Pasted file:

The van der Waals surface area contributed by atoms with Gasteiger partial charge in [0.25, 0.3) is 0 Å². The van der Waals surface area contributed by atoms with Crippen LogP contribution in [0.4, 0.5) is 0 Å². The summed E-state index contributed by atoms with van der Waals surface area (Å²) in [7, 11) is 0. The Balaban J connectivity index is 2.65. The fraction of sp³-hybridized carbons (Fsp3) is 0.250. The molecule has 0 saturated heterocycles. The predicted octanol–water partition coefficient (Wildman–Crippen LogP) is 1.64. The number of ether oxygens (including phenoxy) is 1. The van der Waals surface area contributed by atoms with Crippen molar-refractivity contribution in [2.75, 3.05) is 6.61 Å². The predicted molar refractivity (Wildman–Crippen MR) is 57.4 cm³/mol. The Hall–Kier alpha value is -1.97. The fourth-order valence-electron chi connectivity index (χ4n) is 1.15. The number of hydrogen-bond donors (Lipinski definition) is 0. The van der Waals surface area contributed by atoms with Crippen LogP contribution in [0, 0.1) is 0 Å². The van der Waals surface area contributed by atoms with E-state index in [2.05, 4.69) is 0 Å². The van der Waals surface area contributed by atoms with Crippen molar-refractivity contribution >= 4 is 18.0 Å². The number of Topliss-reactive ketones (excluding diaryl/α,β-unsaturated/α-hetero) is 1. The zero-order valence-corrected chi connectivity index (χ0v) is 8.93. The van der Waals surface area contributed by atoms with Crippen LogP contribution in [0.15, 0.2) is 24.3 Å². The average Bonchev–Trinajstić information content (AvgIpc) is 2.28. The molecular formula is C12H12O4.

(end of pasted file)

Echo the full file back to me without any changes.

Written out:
The van der Waals surface area contributed by atoms with Gasteiger partial charge in [0.25, 0.3) is 0 Å². The van der Waals surface area contributed by atoms with Crippen LogP contribution in [0.4, 0.5) is 0 Å². The summed E-state index contributed by atoms with van der Waals surface area (Å²) in [7, 11) is 0. The Balaban J connectivity index is 2.65. The fraction of sp³-hybridized carbons (Fsp3) is 0.250. The molecule has 0 saturated heterocycles. The predicted octanol–water partition coefficient (Wildman–Crippen LogP) is 1.64. The number of ether oxygens (including phenoxy) is 1. The van der Waals surface area contributed by atoms with Crippen molar-refractivity contribution in [2.75, 3.05) is 6.61 Å². The predicted molar refractivity (Wildman–Crippen MR) is 57.4 cm³/mol. The Hall–Kier alpha value is -1.97. The fourth-order valence-electron chi connectivity index (χ4n) is 1.15. The number of hydrogen-bond donors (Lipinski definition) is 0. The van der Waals surface area contributed by atoms with Crippen LogP contribution in [0, 0.1) is 0 Å². The van der Waals surface area contributed by atoms with E-state index in [2.05, 4.69) is 0 Å². The van der Waals surface area contributed by atoms with Crippen molar-refractivity contribution >= 4 is 18.0 Å². The number of Topliss-reactive ketones (excluding diaryl/α,β-unsaturated/α-hetero) is 1. The zero-order valence-corrected chi connectivity index (χ0v) is 8.93. The van der Waals surface area contributed by atoms with Crippen LogP contribution in [0.15, 0.2) is 24.3 Å². The average Bonchev–Trinajstić information content (AvgIpc) is 2.28. The molecular formula is C12H12O4.